Limit user’s choice, eliminate features, make it stupid easy to use. Welcome to the era of fun-centric products.
Let’s talk about fun
Fun is a relatively new term in the UX jargon, a word that is usually associated with games or, in its business orientation, gamification.
The need for fun in products arises from the notion that people would rather use product A over product B, albeit both with a similar offering, only because the first is more “fun” to use.
Fun can be interpreted in many ways. Take this punch office clock software as an example. This is a software program designed by engineers for the sole purpose of punching hours at the office digitally.
A simple design touch and the UI would improve it significantly. Let’s call this “UI fun,” and its design purpose is to help people use the product more efficiently. Improving the UI would probably max out that product’s fun potential.
However, as some tremendously popular apps have proven, digital products, traditionally “problem-solving” products, can be designed around fun experiences solely for entertainment purposes.
The fun-centric design approach
Designers working with this mindset would constantly ask themselves how their product can be more fun to use. Counterintuitively, fun is often achieved by limiting a user’s choice and restraining users to strict rules.
Instead of having users browse in a big pool of profiles, push them a line of profiles to sort though linearly (Tinder).
Build an ordinary messaging protocol, combine it with a “limiting” game mechanic (message disappears in 10 seconds), make a billion-dollar company (Snapchat).
What products are eligible to be fun-centric products? Almost anything that allows for some creativity and skill building.
Think of a website builder, like Wix or Squarespace. This is a product with big fun potential. Everybody loves to build things. Now let’s add limiting rules to it. Imagine, that instead of rulers, grids and design features, there’s only one button that randomizes and merges awesome website templates together. The limitations of design from the user perspective are big, but the elements always work well together and results are surprising.
This is a fun-centric approach to design, and I bet that as we speak 5 startups are doing just that.
The method of making fun-centric products
Fun-centric products are hard to design. Mainly because fun is a subjective and immeasurable thing. A fun thing for one would be another’s nightmare.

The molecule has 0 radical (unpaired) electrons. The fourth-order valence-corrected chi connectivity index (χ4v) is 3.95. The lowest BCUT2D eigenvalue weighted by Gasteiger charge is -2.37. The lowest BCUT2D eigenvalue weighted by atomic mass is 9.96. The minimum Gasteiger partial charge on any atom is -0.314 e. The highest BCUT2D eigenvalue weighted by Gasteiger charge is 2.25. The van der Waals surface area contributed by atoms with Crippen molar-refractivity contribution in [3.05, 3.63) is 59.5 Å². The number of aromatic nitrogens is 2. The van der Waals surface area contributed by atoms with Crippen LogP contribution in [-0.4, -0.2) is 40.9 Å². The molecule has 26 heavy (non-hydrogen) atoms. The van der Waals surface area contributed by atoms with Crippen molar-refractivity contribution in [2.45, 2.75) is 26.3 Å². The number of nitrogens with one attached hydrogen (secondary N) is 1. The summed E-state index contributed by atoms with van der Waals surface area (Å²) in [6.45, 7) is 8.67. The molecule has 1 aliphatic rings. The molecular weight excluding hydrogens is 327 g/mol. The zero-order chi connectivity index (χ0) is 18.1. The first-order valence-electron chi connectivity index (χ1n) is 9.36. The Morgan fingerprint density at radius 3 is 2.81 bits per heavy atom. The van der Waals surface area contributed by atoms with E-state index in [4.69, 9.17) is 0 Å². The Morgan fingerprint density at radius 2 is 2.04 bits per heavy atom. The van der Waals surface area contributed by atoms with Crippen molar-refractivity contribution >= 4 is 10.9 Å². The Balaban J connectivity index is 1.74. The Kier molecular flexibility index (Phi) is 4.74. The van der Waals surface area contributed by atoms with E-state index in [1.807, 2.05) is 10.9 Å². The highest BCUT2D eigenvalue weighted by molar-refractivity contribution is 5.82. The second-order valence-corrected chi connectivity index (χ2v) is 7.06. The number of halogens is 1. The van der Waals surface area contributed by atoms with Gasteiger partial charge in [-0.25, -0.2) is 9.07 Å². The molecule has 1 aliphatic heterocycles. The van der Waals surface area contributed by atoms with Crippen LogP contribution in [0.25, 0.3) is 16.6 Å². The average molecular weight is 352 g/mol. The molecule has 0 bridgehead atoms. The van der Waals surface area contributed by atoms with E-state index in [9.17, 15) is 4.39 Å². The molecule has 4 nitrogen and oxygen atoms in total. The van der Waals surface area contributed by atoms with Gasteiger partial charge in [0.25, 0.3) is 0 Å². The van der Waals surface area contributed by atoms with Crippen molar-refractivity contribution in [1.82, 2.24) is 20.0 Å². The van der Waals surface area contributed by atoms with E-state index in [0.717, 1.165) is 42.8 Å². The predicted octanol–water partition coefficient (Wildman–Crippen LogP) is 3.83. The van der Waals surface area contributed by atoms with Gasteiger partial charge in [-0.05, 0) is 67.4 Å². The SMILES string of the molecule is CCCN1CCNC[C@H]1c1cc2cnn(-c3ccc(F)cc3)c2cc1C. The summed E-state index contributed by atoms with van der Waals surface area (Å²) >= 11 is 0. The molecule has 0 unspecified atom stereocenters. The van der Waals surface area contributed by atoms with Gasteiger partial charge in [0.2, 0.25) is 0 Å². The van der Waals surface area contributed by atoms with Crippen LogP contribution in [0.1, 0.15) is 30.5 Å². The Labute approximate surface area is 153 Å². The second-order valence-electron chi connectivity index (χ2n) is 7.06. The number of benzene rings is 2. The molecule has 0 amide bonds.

So what is there to do?
- Play games
Didn’t see this one coming, did you? To make fun products you have to get better at understanding and analyzing fun. Games are textbooks for fun. Their main purpose, sometimes only purpose, is to be enjoyable. As such, they use a lot of fun patterns, rules and mechanics that are proven to be fun.
Think Tinder. Tinder’s core mechanic is sorting to the left and right, a mechanic based on pattern recognition. Very much like Solitaire or Candy Crush. We are wired to find these types of sorting activities fun. On top of Tinder’s core mechanic are other fun patterns borrowed from the gaming world, such as variable rewards, winning conditions, progression and more.
Analyze games as you play them. Ask yourself what “fun patterns” are at play, how does the game persuade you to keep on playing, what is the core fun mechanic?
Now that you’ve played tons of games for the sake of research, pick a few favorite mechanics and proceed to the next step.
- Make a boring product – fast
The best way to create a fun product is by making a boring product and slowly turning it into fun. This effectively means that whatever idea you are thinking of, be it a new dating app with a twist, an ecommerce app, or an education app, this idea of yours has to be built in days. I’m not talking about an Invision prototype; I’m talking about a functioning piece of software.
The best way of achieving this is using one of the “no-code” tools for creating games.
My personal favorite is Construct 2, but there’s also Stencyl, Game Maker and others.
Build it ugly, fragile, doesn’t matter, as long as it is out in days so you can continue to the next step.
- Playtest your product
Is what I’m working on fun? This is a haunting question that you cannot answer! By now you are so much involved/in love with your prototype that subjectivity is out the window. The only way to know if your product is fun is when other people’s actions tell you so.
Playtesting is a daunting phase in which your product gets trashed again and again.
You have to listen, not only to people’s mouths but also to their actions, then iterate fast on feedback and try again. Ideally, the prototype would change significantly from iteration to iteration. This could be done only if the code is nimble; therefore, I’d recommend keeping it in a game engine environment rather than in a native one.
- Make games
This whole article leads to this point. I think that every UX and product designer should have experience in building a product centered around fun.
I find it very common that UX and product designers that work in startups/tech companies have released very few products to the market, if any. And if they did, they took a specific role in the design of those products and were restricted by the business initiatives of the company.
Building a small game is your opportunity to struggle first-hand in the serious business of making a fun product, end to end. I wouldn’t just copy a working mechanic, though, and build an Asteroids clone. If you are working on a dating app, try to make a dating game. Small, with a twist. Try to make a gamified communication system like Snapchat, in a few days.
Use elements that you love from games, try it on people, iterate. Again, you don’t have to know how to write code to achieve that. Just pick your weapon of choice and start writing.
Tell me how it is going for you.
Anxious to hear.